BERMAN: In all the noise about Brian Williams and storytelling gone wrong, we want to tell you about story telling done right. We are talking, of course, about veteran CBS News man Bob Simon who was killed last night in a car crash here in Manhattan. Like so many reporters, I revered him. Sadly, I never got to meet him. Anderson did. He worked with him. As you know, Anderson's off today but before he left town, he wanted to honor Bob Simon and left us these memories of his colleague.


ANDERSON COOPER, CNN ANCHOR: It was nothing simple about Bob Simon except that he was simply the best.

BOB SIMON, CBS CORRESPONDENT: In the Arctic circle chillingly close to the North Pole. We've traveled to remote places before, but never on an icebreaker.

COOPER: The best writer.

SIMON: The cameras are triggered by motion and there isn't much motion up here that's not a polar bear.

COOPER: The best correspondent. As Fitzgerald wrote of Gatsby, the best of the whole damn bunch.

SIMON: They left when the North Vietnamese came into the area.

COOPER: He'd started in Northern Ireland and never seemed to stop.

SIMON: This is Israel's most advanced position on the southern front.

COOPER: Hurling himself into the breach, into the pulse and the pain time and time again.

SIMON: There is just about the right amount of breeze this morning to bring the flags alive, the flags of Egypt and Israel.

COOPER: How many plane rides, how many careening cars, how many kisses to loved ones good-bye?

SIMON: Young rock throwing Arabs were chased up a steep and rugged hill by Israeli soldiers.

COOPER: How many bullets, how many bombs, how many tragedies and tears?

SIMON: This seemed cold, deliberate, methodical, it went on for 40 minutes.

COOPER: Yet Bob saw everything with keen fresh eyes.

SIMON: And as little as they look. In fact, I feel like I'm in an elephant sandwich.

COOPER: He died at 73 still curious, still doing the work, boarding the planes, asking the questions, writing the stories, making them sing.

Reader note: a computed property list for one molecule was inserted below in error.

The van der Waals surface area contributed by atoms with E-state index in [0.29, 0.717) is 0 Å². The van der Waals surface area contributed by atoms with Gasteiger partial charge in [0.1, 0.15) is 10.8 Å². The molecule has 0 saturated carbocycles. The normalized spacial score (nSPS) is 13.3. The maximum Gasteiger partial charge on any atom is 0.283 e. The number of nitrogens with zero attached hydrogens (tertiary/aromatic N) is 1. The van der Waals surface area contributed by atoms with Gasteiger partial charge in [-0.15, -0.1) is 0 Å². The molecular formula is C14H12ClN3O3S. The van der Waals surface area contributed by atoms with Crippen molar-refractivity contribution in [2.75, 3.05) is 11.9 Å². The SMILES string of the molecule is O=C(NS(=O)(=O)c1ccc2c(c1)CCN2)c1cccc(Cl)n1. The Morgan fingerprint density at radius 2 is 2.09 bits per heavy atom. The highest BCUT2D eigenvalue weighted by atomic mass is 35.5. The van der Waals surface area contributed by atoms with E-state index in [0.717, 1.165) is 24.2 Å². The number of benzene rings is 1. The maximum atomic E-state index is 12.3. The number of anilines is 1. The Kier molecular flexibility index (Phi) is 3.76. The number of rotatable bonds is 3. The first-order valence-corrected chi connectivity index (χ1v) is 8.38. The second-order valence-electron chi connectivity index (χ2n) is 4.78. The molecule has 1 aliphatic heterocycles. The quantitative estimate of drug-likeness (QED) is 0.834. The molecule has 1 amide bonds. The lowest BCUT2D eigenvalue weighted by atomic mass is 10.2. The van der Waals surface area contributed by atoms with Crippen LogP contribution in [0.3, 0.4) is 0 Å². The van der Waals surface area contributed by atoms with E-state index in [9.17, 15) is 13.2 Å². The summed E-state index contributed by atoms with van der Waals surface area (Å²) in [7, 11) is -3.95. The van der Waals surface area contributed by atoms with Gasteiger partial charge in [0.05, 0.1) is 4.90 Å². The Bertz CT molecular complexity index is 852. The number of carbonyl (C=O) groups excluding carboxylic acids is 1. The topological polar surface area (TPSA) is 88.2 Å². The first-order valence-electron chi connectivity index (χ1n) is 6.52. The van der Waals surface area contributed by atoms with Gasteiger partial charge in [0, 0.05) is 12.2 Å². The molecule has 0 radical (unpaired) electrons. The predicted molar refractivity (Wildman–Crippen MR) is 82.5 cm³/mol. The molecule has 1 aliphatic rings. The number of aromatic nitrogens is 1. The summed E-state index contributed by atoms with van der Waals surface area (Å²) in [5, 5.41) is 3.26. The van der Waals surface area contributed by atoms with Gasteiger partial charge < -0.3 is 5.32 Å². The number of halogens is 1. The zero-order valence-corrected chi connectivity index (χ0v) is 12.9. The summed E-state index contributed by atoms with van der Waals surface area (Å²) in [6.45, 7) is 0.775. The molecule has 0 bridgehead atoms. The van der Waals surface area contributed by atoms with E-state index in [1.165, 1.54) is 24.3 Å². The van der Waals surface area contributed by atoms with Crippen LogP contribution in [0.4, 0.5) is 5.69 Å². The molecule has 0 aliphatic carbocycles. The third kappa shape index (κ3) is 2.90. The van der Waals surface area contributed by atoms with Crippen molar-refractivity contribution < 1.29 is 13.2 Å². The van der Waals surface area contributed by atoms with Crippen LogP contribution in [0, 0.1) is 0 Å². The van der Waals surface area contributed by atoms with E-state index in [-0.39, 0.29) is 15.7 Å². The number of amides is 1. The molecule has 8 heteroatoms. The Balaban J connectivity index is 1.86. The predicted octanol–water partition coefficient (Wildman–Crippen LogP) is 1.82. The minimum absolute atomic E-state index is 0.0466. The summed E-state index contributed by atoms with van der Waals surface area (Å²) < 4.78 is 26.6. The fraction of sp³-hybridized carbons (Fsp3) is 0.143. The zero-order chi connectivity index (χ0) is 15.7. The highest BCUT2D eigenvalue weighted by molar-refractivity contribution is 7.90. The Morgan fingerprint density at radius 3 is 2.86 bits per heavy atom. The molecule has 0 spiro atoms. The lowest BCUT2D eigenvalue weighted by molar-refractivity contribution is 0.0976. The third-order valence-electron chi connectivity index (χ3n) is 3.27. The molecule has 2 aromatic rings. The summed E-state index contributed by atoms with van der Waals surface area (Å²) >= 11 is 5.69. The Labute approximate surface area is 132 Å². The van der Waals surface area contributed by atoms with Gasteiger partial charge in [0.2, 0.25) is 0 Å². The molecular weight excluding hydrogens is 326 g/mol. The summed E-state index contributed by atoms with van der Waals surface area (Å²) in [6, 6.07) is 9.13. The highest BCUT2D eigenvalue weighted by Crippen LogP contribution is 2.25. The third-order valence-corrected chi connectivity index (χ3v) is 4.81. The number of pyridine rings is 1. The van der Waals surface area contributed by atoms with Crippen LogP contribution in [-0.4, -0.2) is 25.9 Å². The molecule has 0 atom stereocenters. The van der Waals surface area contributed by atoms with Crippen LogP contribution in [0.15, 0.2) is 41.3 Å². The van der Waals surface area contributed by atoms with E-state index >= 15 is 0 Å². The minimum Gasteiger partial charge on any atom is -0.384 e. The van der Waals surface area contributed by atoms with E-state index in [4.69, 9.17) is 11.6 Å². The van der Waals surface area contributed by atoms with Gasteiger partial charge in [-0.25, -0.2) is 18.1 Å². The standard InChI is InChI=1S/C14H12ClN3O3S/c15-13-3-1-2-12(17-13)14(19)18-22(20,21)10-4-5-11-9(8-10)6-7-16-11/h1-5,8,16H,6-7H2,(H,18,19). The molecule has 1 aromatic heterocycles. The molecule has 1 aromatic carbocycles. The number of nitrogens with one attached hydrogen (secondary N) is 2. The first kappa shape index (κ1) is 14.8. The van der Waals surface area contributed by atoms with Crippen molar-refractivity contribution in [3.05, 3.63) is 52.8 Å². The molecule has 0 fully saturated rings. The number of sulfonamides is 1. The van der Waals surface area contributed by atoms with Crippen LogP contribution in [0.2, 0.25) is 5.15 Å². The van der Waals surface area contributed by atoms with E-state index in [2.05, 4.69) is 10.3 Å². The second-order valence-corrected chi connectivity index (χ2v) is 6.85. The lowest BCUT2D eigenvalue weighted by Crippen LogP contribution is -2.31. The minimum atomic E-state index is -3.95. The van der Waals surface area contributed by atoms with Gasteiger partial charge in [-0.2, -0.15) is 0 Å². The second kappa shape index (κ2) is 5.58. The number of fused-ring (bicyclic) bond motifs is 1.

SIMON: So people stole images with cell phones and deemed them to the rest of the world. It was to become the YouTube revolution.

COOPER: He was a warrior poet, a traveling word smith, whose voice was shaped by all he'd seen.

SIMON: I knew the names of almost all these men, their names and their deeds. I never thought I'd be standing a few inches from them having a chat.

COOPER: Vietnam, Somalia, South Africa, Bosnia, Haiti, Israel, Iraq, barbers and brutality, compassion, kindness, Bob knew it's often intertwined.

SIMON: Soldiers and teenagers were playing catch with tear gas grenades.

COOPER: He bore witness, captured moments. Saw details others routinely missed.

SIMON: The boys weren't surprised by it, not the way Americans were. For them, Islam and terrorism went together, always had.

COOPER: He wrote sentences we had not heard, showed us stories we had not seen and we were lucky he came our way.

SIMON: We scurried the tree tops and touched down. We landed right in the middle of a party. The guests of honor, us.

COOPER: For many of us, he was the correspondent we dreamed of being, the writer we wished we were.

SIMON: Are you hearing that? You can hear the calls ominous, not crackle and pop caused by the enormous weight of the mountain above us pressing down on the coal..

COOPER: Not too long ago, he wrote a piece for "60 Minutes" about a choir in Kinshasa.

SIMON: We had no idea what to expect. (INAUDIBLE) seemed confident, and began the evening with a bang.

COOPER: In a place known for poverty, Bob found an ode to joy. On this sad senseless day, perhaps it's best to remember that.


BERMAN: A warrior poet. That does it for us. Morgan Spurlock "Inside Man" starts now.